Does Charles Barkley hate the Golden State Warriors? Perhaps. Or maybe he doesn’t care about facts, and keeps insisting that the team relying on shooting isn’t the right way to win championships, and that the road to the Finals was easy for them, while also taking kind of a shot at LeBron James.
Speaking to CSN, the Hall of Famer and now TNT talking head repeated what he’s been saying even before the Warriors ended up winning a championship: That jump-shooting teams can’t win titles, and even added that the Warriors didn’t beat any dominant big men along the way. We’ll get to that in a minute.
I’ve been on television for 16 years, and I’ve said the exact same thing for 16 years: I’m not big on jump shooting teams. And the one year you guys have a terrific season, y’all took it personally. They had a terrific season. Steve Kerr did a fantastic job. They have the best backcourt in the NBA. And congratulate them.
It always makes me laugh. I’ve said the same thing for 16 years, I don’t like jump-shooting teams. And y’all finally have a good team and all of a sudden everybody thinks I don’t like the Golden State Warriors. I still think if Kevin Love and Kyrie Irving had’ve been healthy, they would have won that series.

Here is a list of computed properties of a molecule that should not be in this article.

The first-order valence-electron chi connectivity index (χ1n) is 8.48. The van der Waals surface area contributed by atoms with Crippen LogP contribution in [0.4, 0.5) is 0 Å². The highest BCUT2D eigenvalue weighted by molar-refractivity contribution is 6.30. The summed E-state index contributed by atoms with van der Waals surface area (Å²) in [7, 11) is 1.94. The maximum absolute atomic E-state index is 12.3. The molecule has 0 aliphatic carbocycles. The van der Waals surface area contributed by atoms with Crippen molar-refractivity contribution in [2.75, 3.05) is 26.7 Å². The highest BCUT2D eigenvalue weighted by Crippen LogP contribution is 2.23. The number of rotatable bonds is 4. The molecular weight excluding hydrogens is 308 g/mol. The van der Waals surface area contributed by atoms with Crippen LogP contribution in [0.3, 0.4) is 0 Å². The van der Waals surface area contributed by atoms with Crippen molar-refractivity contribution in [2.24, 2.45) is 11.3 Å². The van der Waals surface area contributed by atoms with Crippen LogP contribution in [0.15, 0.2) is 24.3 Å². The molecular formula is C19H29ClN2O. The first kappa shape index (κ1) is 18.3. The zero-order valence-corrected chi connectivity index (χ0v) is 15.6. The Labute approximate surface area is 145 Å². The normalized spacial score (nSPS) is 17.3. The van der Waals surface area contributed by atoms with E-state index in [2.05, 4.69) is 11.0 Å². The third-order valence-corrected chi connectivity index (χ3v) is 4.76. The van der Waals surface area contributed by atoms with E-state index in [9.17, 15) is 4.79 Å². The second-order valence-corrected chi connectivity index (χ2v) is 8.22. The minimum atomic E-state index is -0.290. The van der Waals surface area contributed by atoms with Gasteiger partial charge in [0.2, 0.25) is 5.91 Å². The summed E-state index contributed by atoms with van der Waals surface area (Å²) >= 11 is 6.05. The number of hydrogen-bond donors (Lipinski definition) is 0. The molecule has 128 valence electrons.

LeBron flat out ran out of gas. But you put two more All-Stars on that team, the Warriors still might have won but I would have picked the Cavs if everyone was healthy. LeBron should call his movie Trainwreck 2, because the finals was Trainwreck 1.
Barkley is right about the hypothetical situation here: What if Kevin Love and Kyrie Irving would have been healthy for the entire Finals (Irving was out in overtime of game 1; Love didn’t play a single minute past the first round of the postseason)? Would the Cavaliers have won? We can’t say, but it was quite clear that James was carrying a massive load in the six game series, while the role players around him didn’t exactly function at a higher level for more than two games.
As for the big men part? The Warriors played against some of the best big men, centers or power forwards, in the NBA during their playoff run: Anthony Davis, Dwight Howard, Marc Gasol and Zach Randolph. Are they dominant? Depends on what you’re comparing them to. Barkley played in the 1980’s and 1990’s. He remembers Moses Malone, Kareem Abdul-Jabbar, Hakeem Olajuwon, David Robinson, Patrick Ewing and Shaquille O’Neal.
The NBA is different now. Big men are always important and sought after, but don’t mean as much in terms of offense as they once did. And jump shooting? Turns out you can win championships with it, but the Warriors were much more than just a team that got lucky with its shots. They did have luck and fortune during the season and playoffs, like every champion has always had. But they’re also one of the more impressive champions in recent history, because they’re a lot more than just a streaky shooting team that got in the zone for 8 months.